For many years, spending on leadership training has been on the rise, as businesses increasingly realize the importance of succession planning. In fact, recent research published by the Top Employers Institute found that leadership development is now the top priority for HR professionals in the UK, overtaking employee engagement.
The Top Employers Institute survey found that 87 percent of companies have a leadership strategy in place. But a separate study conducted by Ashridge Business School found that just 7 percent of senior managers believe their business develops global leaders effectively. One of the most common problems is a lack of personalization.
When working with partners to create a leadership development program, the main thing senior managers want to know is that the development plan will be customized. One aspect of this customization involves making sure any management skills training relates to the company and its operations, rather than being more generalized.
However, equally important is the need for the development scheme to be personalized. Essentially, this means that every member of staff being put forward for leadership development should be treated like an individual, instead of the business adopting a more simplistic, ‘one size fits all’ approach.
Why Personalization Is Needed
Employees earmarked for corporate leadership will often need to undergo behavioral transformations in order to become effective leaders. Of course, the specific behaviors that need to change will vary from one person to another, depending on their mindset and motivations, which is one of the key arguments for personalisation.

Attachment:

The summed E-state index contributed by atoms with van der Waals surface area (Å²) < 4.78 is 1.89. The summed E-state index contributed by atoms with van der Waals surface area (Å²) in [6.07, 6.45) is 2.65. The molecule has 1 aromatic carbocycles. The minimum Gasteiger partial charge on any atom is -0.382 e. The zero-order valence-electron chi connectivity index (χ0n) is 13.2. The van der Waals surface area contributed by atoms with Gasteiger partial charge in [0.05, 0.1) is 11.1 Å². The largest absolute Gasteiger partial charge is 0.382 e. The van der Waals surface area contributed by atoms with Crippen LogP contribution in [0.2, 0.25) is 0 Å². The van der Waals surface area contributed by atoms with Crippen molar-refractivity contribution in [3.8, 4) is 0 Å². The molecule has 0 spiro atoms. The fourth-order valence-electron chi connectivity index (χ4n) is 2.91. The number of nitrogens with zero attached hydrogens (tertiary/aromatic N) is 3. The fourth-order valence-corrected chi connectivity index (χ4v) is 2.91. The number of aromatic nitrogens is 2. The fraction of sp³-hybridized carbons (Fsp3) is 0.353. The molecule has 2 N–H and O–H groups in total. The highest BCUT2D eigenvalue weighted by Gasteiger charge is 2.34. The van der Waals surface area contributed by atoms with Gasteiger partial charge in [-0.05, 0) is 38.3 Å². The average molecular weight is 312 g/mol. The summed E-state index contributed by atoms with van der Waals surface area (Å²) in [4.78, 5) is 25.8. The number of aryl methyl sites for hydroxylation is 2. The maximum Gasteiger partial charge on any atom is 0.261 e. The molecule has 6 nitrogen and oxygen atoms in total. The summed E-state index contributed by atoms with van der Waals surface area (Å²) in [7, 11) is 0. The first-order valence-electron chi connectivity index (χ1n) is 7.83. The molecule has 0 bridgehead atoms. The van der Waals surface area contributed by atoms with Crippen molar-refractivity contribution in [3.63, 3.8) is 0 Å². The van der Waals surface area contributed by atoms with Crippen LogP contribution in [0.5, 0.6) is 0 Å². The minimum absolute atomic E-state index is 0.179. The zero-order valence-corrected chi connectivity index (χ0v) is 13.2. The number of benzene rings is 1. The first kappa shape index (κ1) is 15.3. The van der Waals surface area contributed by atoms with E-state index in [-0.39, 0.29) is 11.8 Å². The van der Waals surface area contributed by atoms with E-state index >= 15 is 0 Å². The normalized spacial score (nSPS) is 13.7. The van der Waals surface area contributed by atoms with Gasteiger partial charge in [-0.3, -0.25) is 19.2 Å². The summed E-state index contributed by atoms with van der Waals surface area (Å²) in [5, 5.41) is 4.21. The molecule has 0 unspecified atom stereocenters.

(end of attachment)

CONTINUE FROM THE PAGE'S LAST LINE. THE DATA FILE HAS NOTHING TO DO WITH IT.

“Identifying some of the deepest, ‘below the surface’ thoughts, feelings, assumptions, and beliefs is usually a precondition of behavioral change,” Pierre Gurdjian, Thomas Halbeisen and Kevin Lane explain in an article for McKinsey. This requires HR professionals to get to know each leadership candidate as an individual.
For example, delegation may be a key part of leadership within your organization, but some leadership candidates will have a controlling mindset, which may manifest through micromanagement and an inability to relinquish control. This cannot be corrected, however, until it has actually been identified in the first place.
How to Achieve Personalisation
In terms of actually implementing a development plan that incorporates personalisation, HR professionals or business leaders should sit down with leadership prospects and discuss their strengths, weaknesses, aspirations and motivations. You need to know your leadership candidate before you can tailor your plan to suit them.
Where possible, new information learned through conventional training should be reinforced through coaching. Your coaches can then attempt to connect the learned information to the personal experiences of the candidate.
Moreover, throughout the development process, prospects should have regular meetings with business leaders. During these meetings, candidates and senior managers should try to agree on clear, measurable and achievable aims, and these should be specific to each candidate, based on their performance and personality traits.
How Can Corporate Leadership Development Be Personalized?
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